Cover image for Discourse on method and Meditations on first philosophy
Title:
Discourse on method and Meditations on first philosophy
Author:
Descartes, René, 1596-1650.
Edition:
First edition.
Publication Information:
Indianapolis : Hackett Pub. Co., [1980]

©1980
Physical Description:
xiii, 100 pages ; 23 cm
General Note:
Translations of Discours de la méthode and Meditationes de prima philosophia.
Language:
English
ISBN:
9780915144853

9780915144846
Format :
Book

On Order

Summary

Summary

Descartes is considered the father of modern philosophy, and these two works capture the essence of his thinking. In A Discourse on Method, he explores the moral implications of his method, the reasonings by which he deduces that God exists and that man has a soul, and the implications of his philosophy on science. A Discourse on Method includes Descartes' most famous and quotable statement: "I think; therefore, I am." Meditations on First Philosophy is one of the foundational works in philosophy. Both books are must reading for all who wish to have a solid grounding in philosophy and the development of Western thought. This edition contains the time-honored translation by Elizabeth S. Haldane.


Summary

Descartes is considered the father of modern philosophy, and these two works capture the essence of his thinking. In A Discourse on Method, he explores the moral implications of his method, the reasonings by which he deduces that God exists and that man has a soul, and the implications of his philosophy on science. A Discourse on Method includes Descartes' most famous and quotable statement: "I think; therefore, I am." Meditations on First Philosophy is one of the foundational works in philosophy. Both books are must reading for all who wish to have a solid grounding in philosophy and the development of Western thought. This edition contains the time-honored translation by Elizabeth S. Haldane.


Author Notes

Best known for the quote from his Meditations de prima philosophia, or Meditations on First Philosophy (1641), "I think therefore I am," philosopher and mathematician Rene Descartes also devoted much of his time to the studies of medicine, anatomy and meteorology. Part of his Discourse on the Method for Rightly Conducting One's Reason and Searching for the Truth in the Sciences (1637) became the foundation for analytic geometry. Descartes is also credited with designing a machine to grind hyperbolic lenses, as part of his interest in optics.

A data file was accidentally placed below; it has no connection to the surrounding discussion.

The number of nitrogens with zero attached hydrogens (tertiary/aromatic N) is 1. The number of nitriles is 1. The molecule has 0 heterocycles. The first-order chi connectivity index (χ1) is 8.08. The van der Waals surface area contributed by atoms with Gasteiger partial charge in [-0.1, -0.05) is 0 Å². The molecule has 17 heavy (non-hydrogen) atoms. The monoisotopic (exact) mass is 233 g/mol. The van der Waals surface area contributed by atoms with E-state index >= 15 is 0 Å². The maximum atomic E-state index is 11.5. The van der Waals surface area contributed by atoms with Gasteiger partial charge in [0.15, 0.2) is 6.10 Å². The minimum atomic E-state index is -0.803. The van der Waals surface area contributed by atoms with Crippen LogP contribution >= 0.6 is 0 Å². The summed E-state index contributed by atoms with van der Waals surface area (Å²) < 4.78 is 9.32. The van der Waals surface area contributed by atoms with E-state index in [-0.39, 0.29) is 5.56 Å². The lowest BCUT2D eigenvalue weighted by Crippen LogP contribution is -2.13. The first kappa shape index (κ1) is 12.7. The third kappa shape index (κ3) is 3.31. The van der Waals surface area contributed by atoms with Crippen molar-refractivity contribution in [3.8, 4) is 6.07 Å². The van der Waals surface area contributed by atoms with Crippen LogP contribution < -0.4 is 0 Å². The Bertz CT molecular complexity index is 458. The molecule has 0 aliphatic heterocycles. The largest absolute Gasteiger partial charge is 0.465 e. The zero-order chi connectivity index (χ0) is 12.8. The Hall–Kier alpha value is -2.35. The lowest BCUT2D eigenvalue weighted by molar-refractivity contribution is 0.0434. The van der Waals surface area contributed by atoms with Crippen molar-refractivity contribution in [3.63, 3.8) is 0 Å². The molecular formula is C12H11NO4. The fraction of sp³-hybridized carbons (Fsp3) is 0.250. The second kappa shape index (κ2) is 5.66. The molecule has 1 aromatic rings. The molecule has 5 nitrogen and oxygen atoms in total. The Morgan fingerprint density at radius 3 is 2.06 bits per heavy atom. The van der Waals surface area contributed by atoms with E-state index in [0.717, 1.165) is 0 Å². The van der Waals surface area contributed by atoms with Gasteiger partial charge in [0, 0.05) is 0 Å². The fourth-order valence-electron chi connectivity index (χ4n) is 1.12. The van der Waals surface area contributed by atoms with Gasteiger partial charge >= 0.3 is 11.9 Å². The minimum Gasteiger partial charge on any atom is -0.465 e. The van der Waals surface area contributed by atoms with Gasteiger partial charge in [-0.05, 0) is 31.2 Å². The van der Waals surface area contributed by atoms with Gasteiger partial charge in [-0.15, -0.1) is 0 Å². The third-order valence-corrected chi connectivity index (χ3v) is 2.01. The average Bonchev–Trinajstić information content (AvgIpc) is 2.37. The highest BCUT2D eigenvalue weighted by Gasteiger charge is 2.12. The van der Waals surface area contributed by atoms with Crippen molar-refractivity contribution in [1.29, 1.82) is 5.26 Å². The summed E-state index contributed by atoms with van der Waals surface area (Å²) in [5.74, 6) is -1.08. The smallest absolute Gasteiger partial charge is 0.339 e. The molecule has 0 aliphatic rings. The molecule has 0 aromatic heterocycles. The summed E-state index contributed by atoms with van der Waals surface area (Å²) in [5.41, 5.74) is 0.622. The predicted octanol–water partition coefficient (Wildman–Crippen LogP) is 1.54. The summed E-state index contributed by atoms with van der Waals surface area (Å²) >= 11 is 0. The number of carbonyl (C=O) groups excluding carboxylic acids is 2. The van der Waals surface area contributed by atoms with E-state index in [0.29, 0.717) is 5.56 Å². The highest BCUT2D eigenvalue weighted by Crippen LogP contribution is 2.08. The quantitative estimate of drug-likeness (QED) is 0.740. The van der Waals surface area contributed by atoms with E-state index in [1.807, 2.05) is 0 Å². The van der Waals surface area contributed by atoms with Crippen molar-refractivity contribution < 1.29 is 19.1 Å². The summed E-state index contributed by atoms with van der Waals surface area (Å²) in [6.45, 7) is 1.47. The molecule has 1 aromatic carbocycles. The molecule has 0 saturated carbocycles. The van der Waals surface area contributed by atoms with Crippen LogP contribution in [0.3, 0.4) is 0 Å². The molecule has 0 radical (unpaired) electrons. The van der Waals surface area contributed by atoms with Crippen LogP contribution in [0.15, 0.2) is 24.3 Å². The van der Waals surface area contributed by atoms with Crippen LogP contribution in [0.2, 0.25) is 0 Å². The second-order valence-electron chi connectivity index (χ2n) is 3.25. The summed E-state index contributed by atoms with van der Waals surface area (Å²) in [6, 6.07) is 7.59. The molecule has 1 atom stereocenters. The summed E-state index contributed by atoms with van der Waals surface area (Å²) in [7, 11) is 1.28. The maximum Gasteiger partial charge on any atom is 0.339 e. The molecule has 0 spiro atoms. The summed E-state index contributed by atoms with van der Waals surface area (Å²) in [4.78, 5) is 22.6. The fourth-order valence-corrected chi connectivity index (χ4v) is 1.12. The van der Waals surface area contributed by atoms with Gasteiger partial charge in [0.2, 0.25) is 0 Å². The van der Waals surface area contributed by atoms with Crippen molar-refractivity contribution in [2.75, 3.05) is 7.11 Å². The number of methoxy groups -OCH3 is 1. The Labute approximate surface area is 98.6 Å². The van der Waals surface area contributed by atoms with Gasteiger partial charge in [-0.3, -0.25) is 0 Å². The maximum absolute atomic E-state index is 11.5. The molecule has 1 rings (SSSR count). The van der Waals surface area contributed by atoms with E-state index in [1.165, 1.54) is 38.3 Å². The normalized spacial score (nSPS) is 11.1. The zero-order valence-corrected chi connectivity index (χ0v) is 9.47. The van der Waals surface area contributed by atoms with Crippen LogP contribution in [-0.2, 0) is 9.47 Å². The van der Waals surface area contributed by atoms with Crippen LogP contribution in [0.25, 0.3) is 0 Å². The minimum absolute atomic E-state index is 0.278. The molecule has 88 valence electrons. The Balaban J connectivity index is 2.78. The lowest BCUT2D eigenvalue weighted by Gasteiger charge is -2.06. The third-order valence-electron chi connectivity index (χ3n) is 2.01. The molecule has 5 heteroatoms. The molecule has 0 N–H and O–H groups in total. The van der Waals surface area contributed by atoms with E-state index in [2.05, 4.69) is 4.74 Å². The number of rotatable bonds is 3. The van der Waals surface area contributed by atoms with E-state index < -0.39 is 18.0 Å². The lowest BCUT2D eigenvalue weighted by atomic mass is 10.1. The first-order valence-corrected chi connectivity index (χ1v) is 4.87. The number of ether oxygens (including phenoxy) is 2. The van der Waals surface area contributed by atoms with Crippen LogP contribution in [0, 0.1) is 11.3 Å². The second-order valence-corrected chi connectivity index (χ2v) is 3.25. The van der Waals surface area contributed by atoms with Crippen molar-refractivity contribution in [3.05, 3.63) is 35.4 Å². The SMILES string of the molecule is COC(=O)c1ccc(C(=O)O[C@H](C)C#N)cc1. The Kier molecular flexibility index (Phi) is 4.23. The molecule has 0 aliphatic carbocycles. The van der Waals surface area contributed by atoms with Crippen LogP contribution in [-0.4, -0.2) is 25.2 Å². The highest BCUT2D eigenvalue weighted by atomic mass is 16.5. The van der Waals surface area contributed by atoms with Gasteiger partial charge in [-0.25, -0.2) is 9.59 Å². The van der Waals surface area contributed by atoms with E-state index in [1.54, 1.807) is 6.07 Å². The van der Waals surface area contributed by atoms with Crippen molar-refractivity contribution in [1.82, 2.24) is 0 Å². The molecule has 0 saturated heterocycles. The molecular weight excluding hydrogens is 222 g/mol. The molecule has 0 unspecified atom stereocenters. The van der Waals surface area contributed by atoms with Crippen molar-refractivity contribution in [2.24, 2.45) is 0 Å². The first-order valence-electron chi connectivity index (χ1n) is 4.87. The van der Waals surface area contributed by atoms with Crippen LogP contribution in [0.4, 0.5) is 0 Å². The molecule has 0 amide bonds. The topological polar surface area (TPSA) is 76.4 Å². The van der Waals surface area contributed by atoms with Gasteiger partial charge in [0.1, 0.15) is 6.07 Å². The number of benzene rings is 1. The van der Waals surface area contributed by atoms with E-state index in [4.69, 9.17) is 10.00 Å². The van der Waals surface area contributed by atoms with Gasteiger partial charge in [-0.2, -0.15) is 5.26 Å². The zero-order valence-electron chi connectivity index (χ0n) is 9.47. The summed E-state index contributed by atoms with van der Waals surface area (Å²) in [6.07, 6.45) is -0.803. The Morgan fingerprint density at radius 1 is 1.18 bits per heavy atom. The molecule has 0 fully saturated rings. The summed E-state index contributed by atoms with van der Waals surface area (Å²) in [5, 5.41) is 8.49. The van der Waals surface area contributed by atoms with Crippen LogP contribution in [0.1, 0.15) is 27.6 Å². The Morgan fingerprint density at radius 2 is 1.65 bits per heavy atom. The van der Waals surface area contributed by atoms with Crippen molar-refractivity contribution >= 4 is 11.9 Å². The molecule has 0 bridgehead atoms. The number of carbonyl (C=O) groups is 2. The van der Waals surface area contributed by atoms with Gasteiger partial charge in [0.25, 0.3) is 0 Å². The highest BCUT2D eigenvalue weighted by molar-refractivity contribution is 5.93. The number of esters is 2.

Rene Descartes was born in 1596 in La Haye, France. He began his schooling at a Jesuit college before going to Paris to study mathematics and to Poitiers in 1616 to study law. He served in both the Dutch and Bavarian military and settled in Holland in 1629. In 1649, he moved to Stockholm to be a philosophy tutor to Queen Christina of Sweden. He died there in 1650. Because of his general fame and philosophic study of the existence of God, some devout Catholics, thinking he would be canonized a saint, collected relics from his body as it was being transported to France for burial.

(Bowker Author Biography)


Best known for the quote from his Meditations de prima philosophia, or Meditations on First Philosophy (1641), "I think therefore I am," philosopher and mathematician Rene Descartes also devoted much of his time to the studies of medicine, anatomy and meteorology. Part of his Discourse on the Method for Rightly Conducting One's Reason and Searching for the Truth in the Sciences (1637) became the foundation for analytic geometry. Descartes is also credited with designing a machine to grind hyperbolic lenses, as part of his interest in optics.

Rene Descartes was born in 1596 in La Haye, France. He began his schooling at a Jesuit college before going to Paris to study mathematics and to Poitiers in 1616 to study law. He served in both the Dutch and Bavarian military and settled in Holland in 1629. In 1649, he moved to Stockholm to be a philosophy tutor to Queen Christina of Sweden. He died there in 1650. Because of his general fame and philosophic study of the existence of God, some devout Catholics, thinking he would be canonized a saint, collected relics from his body as it was being transported to France for burial.

(Bowker Author Biography)